Having made the case for personal choice, there are some parameters for concealed carry defensive handguns. Typically, you’ll be looking for a short-barreled, round-butt revolver or a compact to mid-sized auto-loading pistol. In a revolver, you likely don’t want to go much smaller in caliber than the .32 H&R Magnum and in pistol, .380 ACP is approaching the low end of the power scale. Both of these rounds are marginal when it comes to stopping power, but their light recoil means inexperienced shooters are more likely to practice more often, thus becoming proficient more quickly. A well-aimed shot with a .32 is far and away better than several misses with a .38 Special.
With all that said, the .38 Special and the 9mm are everywhere and have been used successfully countless times in self-defense. Even a new shooter should give these rounds a try. If shooting either of these calibers proves uncomfortable, step down. If you really don’t mind, try stepping up. With the .38 Special, move up to +P loads. If you feel you can easily handle a 9mm pistol, try the .40 S&W. The goal is the have the most powerful handgun you can accurately and confidently shoot. To find that gun you should try several. This means you may have to seek out a gun shop that also has a shooting range. Rent the range time, get some instruction and try several guns. Any reputable gun shop will be happy to help you.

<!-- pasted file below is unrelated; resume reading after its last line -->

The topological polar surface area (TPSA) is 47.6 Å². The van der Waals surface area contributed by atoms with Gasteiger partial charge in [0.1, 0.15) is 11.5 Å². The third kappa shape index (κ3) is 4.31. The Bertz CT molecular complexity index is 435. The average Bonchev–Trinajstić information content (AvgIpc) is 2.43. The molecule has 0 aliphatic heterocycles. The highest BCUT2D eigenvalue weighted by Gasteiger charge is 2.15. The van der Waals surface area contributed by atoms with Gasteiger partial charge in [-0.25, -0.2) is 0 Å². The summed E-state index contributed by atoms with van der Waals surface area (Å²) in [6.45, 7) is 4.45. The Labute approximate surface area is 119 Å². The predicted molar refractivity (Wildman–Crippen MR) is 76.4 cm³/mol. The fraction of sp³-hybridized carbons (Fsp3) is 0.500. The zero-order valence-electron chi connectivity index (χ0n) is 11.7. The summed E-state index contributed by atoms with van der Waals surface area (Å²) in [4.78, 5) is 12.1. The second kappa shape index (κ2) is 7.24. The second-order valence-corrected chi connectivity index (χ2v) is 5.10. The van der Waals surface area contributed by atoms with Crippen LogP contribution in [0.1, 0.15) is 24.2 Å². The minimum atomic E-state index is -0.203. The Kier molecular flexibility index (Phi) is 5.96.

As you look into the display case, the choices can be overwhelming. Remember the goal. You want a gun that will be easy to carry, easy to shoot and provide adequate power to stop an attacker. The place to start, especially for an inexperienced shooter, is with a short-barreled .38 caliber revolver. Revolvers, while they have their drawbacks, are the simplest guns to use should the need arise. There are no external safety levers to manipulate and no magazine to worry about. Simply put, you grab a revolver, point it at the target and pull the trigger. Most self-defense situations happen just that quickly. There’s usually no time to think about anything else.